My SportsBlogs Nation colleague Burnt Orange Nation sat down with Kevin Goldstein of Baseball Prospectus back in April, and one of the topics of conversation was Texas (and now Reds) outfielder Drew Stubbs:
Burnt Orange Nation: Thanks for taking the time to talk with us, Kevin. Let's start with some current Horns before we talk about some of the guys that are already competing in the professional ranks. Texas' top prospect is outfielder Drew Stubbs. From my perspective, he's already got the range to play centerfield in the pros, and he obviously carries a big stick, but the 39 strikeouts in 137 ABs is worrisome. How do scouts project Stubbs, and is he still a Top 10 pick?
Kevin Goldstein, Baseball Prospectus: Anytime, it's always fun talking about college baseball. I think you just pretty much nailed the book on Stubbs, and I think you may be even underselling the defense. I know one scouting director who think Stubbs is among the top 10 centerfielders in the game at any level, and that's remarkable praise. In addition, all of the tools are there for him to be a top-flight offensive player as well, but as you note, his ability to make contact is a huge concern for scouts. I think the most alarming thing really has been the lack of progress in Stubbs game. You would like to see a nice upward climb in production and a nice decline in strikeouts, but Stubbs has really remained pretty steady. His stock is definitely down from where it was at the beginning of the season. He's still first-round easy, and somebody picking high may take a chance because of his high ceiling, but some position players like Long Beach State's Evan Longoria have passed him on most team's boards.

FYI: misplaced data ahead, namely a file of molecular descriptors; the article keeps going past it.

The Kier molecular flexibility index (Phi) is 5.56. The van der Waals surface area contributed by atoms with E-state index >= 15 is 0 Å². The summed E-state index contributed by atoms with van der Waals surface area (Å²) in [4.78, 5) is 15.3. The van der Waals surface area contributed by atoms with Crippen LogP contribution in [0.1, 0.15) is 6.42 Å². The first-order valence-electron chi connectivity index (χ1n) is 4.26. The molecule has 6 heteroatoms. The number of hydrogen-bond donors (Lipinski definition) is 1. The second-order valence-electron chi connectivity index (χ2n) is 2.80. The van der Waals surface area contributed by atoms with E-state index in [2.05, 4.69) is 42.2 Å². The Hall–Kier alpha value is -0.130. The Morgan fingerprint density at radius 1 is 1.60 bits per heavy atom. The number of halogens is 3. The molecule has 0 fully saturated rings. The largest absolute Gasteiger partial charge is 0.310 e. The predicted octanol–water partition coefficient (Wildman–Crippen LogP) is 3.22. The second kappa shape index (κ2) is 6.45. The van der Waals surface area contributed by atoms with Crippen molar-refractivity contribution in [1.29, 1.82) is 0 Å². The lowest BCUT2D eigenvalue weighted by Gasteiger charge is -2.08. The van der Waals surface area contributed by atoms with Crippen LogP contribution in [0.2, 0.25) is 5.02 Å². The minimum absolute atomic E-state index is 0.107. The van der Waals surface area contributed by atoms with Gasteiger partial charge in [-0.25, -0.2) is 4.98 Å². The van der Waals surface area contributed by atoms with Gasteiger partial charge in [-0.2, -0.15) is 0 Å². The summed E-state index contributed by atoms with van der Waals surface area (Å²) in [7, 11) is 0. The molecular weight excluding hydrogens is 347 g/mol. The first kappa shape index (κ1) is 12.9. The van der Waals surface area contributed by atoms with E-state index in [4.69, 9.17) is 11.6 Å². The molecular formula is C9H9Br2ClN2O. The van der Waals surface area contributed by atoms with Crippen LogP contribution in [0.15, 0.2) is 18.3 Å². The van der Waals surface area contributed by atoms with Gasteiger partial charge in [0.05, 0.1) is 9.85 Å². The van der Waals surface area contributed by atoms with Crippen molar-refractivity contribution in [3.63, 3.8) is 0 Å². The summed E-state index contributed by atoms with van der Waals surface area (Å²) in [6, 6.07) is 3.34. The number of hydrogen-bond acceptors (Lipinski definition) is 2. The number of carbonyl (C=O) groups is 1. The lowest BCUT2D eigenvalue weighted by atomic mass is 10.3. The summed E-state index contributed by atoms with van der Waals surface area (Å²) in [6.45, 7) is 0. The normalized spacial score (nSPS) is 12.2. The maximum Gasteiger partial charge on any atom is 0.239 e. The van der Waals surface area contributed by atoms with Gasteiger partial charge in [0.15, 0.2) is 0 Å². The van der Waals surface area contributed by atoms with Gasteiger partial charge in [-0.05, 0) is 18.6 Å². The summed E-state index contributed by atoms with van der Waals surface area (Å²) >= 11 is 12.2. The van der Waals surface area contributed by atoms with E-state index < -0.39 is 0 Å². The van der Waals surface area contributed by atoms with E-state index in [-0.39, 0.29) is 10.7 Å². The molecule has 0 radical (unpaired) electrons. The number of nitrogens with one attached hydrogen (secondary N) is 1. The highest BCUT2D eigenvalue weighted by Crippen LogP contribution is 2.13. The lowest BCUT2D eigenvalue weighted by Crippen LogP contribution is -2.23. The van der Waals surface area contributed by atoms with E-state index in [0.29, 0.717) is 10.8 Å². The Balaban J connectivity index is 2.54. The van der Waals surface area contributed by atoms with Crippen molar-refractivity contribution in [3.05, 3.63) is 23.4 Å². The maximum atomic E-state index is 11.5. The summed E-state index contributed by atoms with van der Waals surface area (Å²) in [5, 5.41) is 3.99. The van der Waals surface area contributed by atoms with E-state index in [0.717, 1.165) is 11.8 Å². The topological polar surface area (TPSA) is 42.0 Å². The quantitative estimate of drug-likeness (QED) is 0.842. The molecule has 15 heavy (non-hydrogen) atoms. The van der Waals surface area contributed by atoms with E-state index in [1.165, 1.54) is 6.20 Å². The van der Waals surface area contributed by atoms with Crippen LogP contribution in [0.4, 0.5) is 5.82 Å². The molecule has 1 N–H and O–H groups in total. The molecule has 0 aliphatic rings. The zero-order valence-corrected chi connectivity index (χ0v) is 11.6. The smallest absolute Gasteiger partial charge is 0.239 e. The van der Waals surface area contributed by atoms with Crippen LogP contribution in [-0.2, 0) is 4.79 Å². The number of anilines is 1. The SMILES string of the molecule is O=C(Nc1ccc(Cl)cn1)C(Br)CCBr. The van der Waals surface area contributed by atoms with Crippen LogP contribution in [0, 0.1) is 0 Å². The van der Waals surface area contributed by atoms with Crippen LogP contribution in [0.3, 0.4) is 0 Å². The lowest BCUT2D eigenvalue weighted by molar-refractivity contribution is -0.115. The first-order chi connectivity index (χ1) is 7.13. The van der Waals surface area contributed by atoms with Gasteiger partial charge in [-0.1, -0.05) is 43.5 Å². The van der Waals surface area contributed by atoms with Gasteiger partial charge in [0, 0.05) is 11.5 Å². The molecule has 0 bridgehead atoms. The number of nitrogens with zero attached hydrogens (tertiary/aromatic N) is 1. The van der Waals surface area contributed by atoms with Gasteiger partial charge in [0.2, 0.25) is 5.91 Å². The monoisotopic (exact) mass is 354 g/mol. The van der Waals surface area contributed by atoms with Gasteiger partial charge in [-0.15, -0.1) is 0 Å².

One of the top 10 centerfielders in the game at any level, already. I'm assuming that's talking about his defense, and I have to say that's pretty exciting.
In a few years our defense is going to be much improved, and that'll help to improve the pitching. You just have to remember the '99 team, and the strong up the middle defense that it had (Pokey, Larkin, Cameron) to realize how important a team's defense can be. So many pitchers had career years that year, and it obviously had something to do with the players playing behind them.